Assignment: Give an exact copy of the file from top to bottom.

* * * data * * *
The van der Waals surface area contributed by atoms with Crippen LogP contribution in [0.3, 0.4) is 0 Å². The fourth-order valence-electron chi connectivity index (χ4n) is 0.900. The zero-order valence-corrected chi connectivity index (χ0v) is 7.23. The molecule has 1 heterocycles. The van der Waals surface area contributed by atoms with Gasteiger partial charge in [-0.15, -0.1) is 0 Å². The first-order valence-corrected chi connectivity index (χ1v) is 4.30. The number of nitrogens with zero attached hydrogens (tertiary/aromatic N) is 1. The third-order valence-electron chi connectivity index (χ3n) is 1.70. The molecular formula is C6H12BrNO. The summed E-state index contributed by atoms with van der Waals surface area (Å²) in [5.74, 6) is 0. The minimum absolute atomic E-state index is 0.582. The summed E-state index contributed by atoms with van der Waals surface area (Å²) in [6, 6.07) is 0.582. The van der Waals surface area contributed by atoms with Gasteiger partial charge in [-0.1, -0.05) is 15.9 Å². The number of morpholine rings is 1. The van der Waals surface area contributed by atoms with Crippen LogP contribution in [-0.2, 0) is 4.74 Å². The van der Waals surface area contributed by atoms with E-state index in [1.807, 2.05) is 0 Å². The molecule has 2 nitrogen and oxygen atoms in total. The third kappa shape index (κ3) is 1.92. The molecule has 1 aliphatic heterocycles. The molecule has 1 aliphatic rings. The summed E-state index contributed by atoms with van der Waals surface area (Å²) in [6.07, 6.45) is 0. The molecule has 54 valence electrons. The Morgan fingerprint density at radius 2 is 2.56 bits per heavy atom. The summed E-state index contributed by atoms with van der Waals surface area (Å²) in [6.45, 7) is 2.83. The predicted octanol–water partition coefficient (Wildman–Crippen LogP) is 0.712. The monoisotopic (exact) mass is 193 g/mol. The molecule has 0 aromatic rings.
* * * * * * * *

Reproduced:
The van der Waals surface area contributed by atoms with Crippen LogP contribution in [0.3, 0.4) is 0 Å². The fourth-order valence-electron chi connectivity index (χ4n) is 0.900. The zero-order valence-corrected chi connectivity index (χ0v) is 7.23. The molecule has 1 heterocycles. The van der Waals surface area contributed by atoms with Gasteiger partial charge in [-0.15, -0.1) is 0 Å². The first-order valence-corrected chi connectivity index (χ1v) is 4.30. The number of nitrogens with zero attached hydrogens (tertiary/aromatic N) is 1. The third-order valence-electron chi connectivity index (χ3n) is 1.70. The molecular formula is C6H12BrNO. The summed E-state index contributed by atoms with van der Waals surface area (Å²) in [5.74, 6) is 0. The minimum absolute atomic E-state index is 0.582. The summed E-state index contributed by atoms with van der Waals surface area (Å²) in [6, 6.07) is 0.582. The van der Waals surface area contributed by atoms with Gasteiger partial charge in [-0.1, -0.05) is 15.9 Å². The number of morpholine rings is 1. The van der Waals surface area contributed by atoms with Crippen LogP contribution in [-0.2, 0) is 4.74 Å². The van der Waals surface area contributed by atoms with E-state index in [1.807, 2.05) is 0 Å². The molecule has 2 nitrogen and oxygen atoms in total. The third kappa shape index (κ3) is 1.92. The molecule has 1 aliphatic heterocycles. The molecule has 1 aliphatic rings. The summed E-state index contributed by atoms with van der Waals surface area (Å²) in [6.07, 6.45) is 0. The molecule has 54 valence electrons. The Morgan fingerprint density at radius 2 is 2.56 bits per heavy atom. The summed E-state index contributed by atoms with van der Waals surface area (Å²) in [6.45, 7) is 2.83. The predicted octanol–water partition coefficient (Wildman–Crippen LogP) is 0.712. The monoisotopic (exact) mass is 193 g/mol. The molecule has 0 aromatic rings.